One of the most painful things I have had to endure over the course of the last few years is my growing disdain for the French. A healthy disdain for the French is certainly not a unique phenomenon, and If I'm not mistaken it can be traced to the very origins of the French people. There is, indeed, perhaps no greater parallel in all of recorded history. And for each person that has developed a 'French' taste in their mouth, there is a unique and emotional story that details a love gone bad. This...ladies and gentlemen...is my story.
I spent about five months completely immersed in French culture in the winter and spring of 1993. It was tres freakin' bien. I loved these people, what with their Saturday night soire's and their sleep-in lifestyle. I was finally at home. The Mrs. and I, our two toddlers, a keyboard player, and a singer and his girlfriend shared a house in Marsangy, a tiny burg about 20 miles from Sens. I spent most of my days with a French band manager named Pierre sampling the regional reds in amounts that rarely failed to crinkle the wife's brow. And everyone, I mean everyone, lived for Saturday.
Saturday meant five course meals, scotch and Perrier, tarry offerings from northern Africa, singing, dancing, conversation to die for, and a very late, very painful Sunday morning. I partied with doctors, mechanics, lesbians, thespians, painters, musicians, the works. Never once, did I ever fail to have an absolutely fabulous time. To this day LeAnn and I miss the friends we made dearly. But...that is not to say that we agreed on everything.
Anti-Americanism was alive and well even back then. It was jocular in nature, and I became accustomed to and even fond of being called a “capitalist pig.” It certainly differentiated me from my band mates, who were more than willing to cannonball into the tepid-on-America pool. It soon became apparent that I would be the lone voice in defense of big, bad, Uncle Sam, and most often as a parry to the thrusts of Marvin. Marvin, or Garlic Drummer (for his attachment to garlic andhis resulting overall odor), was a Canadian expatriate who had been living illegally in L.A. for years, before moving to Villeneuve Sur Yonne to live with his brother, who was incidentally, there illegally.
I endured months of resisting the urge to garrote Garlic Drummer for uttering nonsense like, “America is just full of racist bastards,” and so forth. Of course, every thing he said fit nicely into the pre-conceived notions of Americans held by our French friends. Still, despite their willingness to believe anything negative about America, I loved the French, and had it not been for an ugly ketchup incident, the downward spiral that led to disdain may never have begun.
It was a night like any other; the band hanging out at a familiar Sens brasserie, soft-core porn playing on all the T.V.'s (French custom), and pomme frite (French fries) the only safe thing on the menu. People sat idly, enjoying their beer while their dogs panted softly on the restaurant floor.
Our exceedingly large order of fries arrived with the always-present tin of Dijon and we inquired of garçon as to the presence of ketchup within his fine establishment. Garçon quickly returned with roughly two ounces in a decorative thimble...for the six of us. It was no sooner delivered when it transformed into a request for additional ketchup, upon which another thimble was served, albeit with just a hint of frustration.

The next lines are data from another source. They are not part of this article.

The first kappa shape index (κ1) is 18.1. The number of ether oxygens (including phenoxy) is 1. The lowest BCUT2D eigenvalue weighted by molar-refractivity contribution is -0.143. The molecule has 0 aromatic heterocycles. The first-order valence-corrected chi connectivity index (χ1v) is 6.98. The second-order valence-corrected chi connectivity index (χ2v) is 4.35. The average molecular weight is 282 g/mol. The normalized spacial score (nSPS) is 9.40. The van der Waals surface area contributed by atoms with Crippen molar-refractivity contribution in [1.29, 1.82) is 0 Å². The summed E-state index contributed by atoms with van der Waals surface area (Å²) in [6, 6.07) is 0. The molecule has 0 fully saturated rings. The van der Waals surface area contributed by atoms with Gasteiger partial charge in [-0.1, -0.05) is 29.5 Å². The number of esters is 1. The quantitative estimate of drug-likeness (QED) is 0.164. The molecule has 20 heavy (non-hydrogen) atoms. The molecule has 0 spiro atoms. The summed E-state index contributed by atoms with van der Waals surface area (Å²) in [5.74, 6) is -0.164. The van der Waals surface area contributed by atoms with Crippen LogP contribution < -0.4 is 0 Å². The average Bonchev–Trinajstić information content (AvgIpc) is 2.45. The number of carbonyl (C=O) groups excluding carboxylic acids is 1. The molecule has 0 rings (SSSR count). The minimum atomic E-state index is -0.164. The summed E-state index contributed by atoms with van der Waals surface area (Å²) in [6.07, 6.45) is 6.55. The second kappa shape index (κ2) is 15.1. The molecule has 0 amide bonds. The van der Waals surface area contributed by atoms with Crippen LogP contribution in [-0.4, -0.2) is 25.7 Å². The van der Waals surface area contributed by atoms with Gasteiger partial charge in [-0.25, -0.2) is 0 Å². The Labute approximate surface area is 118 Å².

With nary a pound of fries yet on their way to our collective digestive tract, and again sans ketchup, we formed a 'ketchup coalition' and politely requested yet another serving of the suddenly precious sauce. Perhaps in addition, we politely pointed out, it would be prudent to serve the condiment in a slightly larger receptacle, if only to free Garçon to provide more personal service to his other charges. No one will ever know for sure if it was simply the repeated requests for ketchup, the fact that we had formed a coalition without consulting garçon, or if it was the insulting demand for a larger bowl that set Garçon off, but off he did set.
Long story short, a shouting match ensued in which we became privy to exactly what the French thought of Americans and exactly where we could stick our ketchup requests. I would have missed most of the litany, which included a lot of stupide's and mairde's and, of course, references to us being American, had I not become so proficient in French.
We never did get any damn ketchup.
The reason I broach the subject of the ketchup incident now, and doubt not that I do so without suffering great personal anguish, is to illustrate an important point that bears reflection when dealing with our cultured allies on a regular basis.
With the French it is always something.
If they are not stealing your coalition-building thunder they are infringing on your God-given right to enjoy ketchup with French fries. It is not that they simply accept our disdain, but rather they actively seek it and wear it as a badge of honor. My point, if there can be one in this long ramble, is that one should not feel poorly about holding a negative opinion of the French. Not only is it inevitable and right that you should do so, the French themselves would have it no other way.
Never was that so accurately illustrated as the time our ketchup coalition found itself betrayed by a French waiter.